As a child, picnics were a great treat. When traveling with my family by car, each day one of us girls - three sisters - chose the picnic spot. To the dismay of my father, who preferred to sit next to the car and smoke his pipe, my eldest sister would choose a remote spot to lug the picnic basket. My middle sister pleased him by choosing a lay by. I took the middle road and would choose a field just a short way from the car.
We had a big tartan rug, wicker basket, and sandwiches wrapped in grease-proof paper. They were always made with wholewheat bread, filled with a choice of cheddar, homemade chutney, egg mayonnaise from our free range chickens, home-grown cucumber, and tomato. To finish off we'd have apples and cake. My parents would sometimes have a glass of wine and we children would enjoy lime squash. Idyllic memories!
So, what's essential to recapturing the magic of a good picnic? Simplicity.
First, don't overthink your picnic spot. Whether you're at the bottom of your garden, a park near your office, or the Greek islands, a picnic is always a treat. Truly, all you need is a bit of sunshine and something to eat. Hopefully your friends and family also enjoy the informality of sitting on the ground, eating with their fingers, and skipping a lot of washing up! I always like the rug rather than tables and chairs, fingers versus plates and cutlery.
My most memorable picnics seem to have been up mountains with cheddar and chutney sandwiches or on the Greek Islands, where everyday is picnic day up in the hills. Buying the ingredients first is part of the experience, choosing small Greek cucumbers, large irregular shaped beef tomato and a slab of local sheep’s cheese and then to the bakers on the way out of town for a warm loaf of bread. As one walks up an appetite, augumenting the picnic with freshly picked herbs, such as perfumed oregano and if lucky plucking sweet ripe figs. All eaten on a scenic wall, with a penknife to slice up the vegetables and curious cats to watch over you.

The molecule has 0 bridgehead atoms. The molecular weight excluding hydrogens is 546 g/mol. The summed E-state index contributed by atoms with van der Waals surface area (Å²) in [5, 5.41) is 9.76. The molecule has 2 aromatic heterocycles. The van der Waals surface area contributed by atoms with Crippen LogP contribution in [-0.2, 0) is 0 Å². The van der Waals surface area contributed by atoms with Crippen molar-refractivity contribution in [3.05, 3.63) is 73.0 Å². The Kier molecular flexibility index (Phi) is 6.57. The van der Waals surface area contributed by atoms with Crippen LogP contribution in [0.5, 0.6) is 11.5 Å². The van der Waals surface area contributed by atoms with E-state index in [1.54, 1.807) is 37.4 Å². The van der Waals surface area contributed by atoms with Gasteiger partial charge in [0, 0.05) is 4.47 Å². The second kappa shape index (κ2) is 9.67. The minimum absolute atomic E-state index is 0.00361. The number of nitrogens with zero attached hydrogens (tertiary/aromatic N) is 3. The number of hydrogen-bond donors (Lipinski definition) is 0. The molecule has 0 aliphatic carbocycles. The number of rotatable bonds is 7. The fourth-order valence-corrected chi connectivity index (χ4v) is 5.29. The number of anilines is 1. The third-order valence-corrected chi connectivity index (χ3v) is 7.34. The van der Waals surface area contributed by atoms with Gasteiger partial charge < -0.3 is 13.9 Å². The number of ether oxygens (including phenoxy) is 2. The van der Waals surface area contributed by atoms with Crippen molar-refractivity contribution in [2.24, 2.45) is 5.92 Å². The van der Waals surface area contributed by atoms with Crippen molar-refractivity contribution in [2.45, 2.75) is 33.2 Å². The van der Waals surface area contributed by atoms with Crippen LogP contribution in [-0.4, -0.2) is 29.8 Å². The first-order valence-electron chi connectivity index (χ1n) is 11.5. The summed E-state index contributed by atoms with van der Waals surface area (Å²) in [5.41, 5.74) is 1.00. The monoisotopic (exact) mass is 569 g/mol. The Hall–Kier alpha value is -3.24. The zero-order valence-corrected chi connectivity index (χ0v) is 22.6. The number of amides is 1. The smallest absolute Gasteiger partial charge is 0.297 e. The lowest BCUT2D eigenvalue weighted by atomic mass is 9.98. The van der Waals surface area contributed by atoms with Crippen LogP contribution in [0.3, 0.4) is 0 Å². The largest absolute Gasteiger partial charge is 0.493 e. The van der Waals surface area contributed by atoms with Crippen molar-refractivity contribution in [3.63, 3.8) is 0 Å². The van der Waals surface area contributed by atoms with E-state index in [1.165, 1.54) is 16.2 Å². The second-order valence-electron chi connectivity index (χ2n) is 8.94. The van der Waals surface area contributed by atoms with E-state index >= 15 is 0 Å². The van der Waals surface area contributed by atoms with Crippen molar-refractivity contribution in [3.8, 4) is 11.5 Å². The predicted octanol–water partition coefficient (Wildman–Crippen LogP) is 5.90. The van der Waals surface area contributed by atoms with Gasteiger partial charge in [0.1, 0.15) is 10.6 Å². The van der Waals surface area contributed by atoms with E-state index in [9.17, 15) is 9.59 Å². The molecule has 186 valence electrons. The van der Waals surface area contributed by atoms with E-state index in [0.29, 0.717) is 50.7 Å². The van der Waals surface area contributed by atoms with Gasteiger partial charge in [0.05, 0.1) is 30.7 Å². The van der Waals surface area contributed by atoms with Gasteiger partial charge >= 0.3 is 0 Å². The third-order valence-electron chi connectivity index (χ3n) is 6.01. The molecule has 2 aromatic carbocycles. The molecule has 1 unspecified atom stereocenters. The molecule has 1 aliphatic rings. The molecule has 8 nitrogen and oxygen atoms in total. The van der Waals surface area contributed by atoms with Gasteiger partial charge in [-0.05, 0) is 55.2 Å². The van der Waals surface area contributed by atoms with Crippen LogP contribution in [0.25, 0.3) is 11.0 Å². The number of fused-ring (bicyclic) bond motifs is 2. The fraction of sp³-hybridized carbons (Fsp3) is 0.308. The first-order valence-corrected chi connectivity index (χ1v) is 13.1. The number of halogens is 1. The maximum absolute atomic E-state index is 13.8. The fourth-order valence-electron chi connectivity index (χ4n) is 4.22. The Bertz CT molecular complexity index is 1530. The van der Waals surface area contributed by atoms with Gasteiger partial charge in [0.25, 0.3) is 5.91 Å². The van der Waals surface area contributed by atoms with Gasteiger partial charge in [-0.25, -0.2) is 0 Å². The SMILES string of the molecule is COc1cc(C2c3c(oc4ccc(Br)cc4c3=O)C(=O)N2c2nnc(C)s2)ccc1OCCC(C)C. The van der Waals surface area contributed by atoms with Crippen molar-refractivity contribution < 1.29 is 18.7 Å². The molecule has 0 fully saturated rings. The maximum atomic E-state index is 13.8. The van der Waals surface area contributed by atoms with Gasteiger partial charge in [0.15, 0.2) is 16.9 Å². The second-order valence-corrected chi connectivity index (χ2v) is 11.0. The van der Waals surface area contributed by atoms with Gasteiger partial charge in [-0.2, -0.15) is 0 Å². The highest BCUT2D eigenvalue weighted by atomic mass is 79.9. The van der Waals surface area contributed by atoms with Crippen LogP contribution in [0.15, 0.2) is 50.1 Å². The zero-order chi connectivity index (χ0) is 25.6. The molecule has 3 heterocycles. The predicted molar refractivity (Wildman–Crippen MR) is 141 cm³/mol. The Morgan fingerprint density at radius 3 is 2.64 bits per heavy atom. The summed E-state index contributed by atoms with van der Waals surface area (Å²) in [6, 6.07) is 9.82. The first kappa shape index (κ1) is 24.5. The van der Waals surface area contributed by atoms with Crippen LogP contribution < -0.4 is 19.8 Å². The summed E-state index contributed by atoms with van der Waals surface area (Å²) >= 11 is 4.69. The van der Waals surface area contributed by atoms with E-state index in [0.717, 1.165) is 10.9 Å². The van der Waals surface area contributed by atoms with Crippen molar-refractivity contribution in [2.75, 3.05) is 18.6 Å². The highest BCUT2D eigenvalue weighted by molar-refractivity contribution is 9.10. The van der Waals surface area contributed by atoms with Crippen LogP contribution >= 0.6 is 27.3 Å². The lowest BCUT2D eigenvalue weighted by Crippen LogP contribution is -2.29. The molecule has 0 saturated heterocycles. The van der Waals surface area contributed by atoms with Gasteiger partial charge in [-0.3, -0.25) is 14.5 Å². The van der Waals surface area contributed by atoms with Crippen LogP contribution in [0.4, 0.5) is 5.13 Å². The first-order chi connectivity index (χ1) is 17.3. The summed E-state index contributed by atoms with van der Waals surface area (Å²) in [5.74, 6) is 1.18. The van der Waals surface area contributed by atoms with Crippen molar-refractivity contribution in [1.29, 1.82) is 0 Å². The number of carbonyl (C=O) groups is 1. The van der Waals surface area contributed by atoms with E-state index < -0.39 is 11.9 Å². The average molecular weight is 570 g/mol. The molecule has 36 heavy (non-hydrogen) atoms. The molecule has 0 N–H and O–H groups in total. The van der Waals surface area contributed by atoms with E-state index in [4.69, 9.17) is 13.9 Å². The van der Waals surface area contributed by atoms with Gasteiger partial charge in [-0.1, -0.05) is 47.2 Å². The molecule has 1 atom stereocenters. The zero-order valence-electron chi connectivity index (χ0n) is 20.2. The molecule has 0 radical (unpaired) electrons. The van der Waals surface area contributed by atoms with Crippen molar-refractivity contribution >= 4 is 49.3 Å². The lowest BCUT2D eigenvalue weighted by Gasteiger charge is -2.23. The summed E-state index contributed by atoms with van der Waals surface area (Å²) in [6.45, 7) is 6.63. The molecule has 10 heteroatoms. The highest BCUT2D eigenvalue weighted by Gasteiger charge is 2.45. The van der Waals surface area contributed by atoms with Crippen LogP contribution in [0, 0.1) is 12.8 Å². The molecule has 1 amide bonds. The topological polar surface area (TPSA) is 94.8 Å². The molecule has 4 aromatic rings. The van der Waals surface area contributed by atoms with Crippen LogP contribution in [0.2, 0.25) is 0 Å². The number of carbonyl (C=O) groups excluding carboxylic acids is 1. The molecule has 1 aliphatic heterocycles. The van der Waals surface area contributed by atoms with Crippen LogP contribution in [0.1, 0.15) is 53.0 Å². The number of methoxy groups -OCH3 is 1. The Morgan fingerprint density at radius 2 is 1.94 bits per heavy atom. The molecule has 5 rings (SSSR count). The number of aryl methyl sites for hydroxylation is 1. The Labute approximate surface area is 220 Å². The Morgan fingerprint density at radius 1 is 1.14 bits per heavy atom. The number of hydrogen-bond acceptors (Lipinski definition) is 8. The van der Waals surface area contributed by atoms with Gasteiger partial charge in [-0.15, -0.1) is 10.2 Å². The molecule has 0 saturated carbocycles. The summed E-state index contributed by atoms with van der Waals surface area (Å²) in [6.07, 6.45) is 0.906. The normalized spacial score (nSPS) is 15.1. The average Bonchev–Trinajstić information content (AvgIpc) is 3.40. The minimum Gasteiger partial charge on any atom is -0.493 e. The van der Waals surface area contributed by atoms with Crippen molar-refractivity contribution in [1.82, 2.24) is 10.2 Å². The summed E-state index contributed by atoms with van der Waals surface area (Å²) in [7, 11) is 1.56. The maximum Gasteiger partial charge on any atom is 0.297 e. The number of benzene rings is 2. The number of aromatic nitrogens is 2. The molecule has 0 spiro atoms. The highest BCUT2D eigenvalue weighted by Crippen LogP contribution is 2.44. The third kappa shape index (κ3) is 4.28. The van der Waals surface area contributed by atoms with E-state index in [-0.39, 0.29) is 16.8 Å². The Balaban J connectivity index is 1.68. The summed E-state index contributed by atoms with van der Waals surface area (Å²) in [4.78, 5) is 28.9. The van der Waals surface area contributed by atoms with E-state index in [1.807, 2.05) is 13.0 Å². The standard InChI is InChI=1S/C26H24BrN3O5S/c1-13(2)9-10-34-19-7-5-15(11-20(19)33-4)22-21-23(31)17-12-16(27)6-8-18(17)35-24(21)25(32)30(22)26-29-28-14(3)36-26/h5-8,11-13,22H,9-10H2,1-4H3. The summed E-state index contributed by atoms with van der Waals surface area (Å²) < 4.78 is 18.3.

My criteria for a relaxed picnic is to choose food that you can make in advance, travels well and is delicious eaten cold. I’m a great fan of tarts as they look beautiful, can be eaten with your ngers and made individually and, most importantly, can be cooked in advance. Sandwiches need not be boring – choose a crusty baguette and layer it up with marinated tofu, chilli mayo and salad vegetables. And don’t forget fruit and vegetables that you can nibble on, such as cherry tomatoes, crunchy gem lettuce, radishes, bunches of grapes, punnets of berries and melon that you can cut on site – it tastes so much better when warm and the juices run!
Don't forget to pack something to wash all your delicious food down with. Water is essential on a hot day, but pack something special, too. Elderflower cordial or even a drop of elderflower champagne make for a perfect English Summer Picnic!
Make your picnic extra special with these delicious recipes:
Delicious food photography by Rob Wicks of Eat Pictures.
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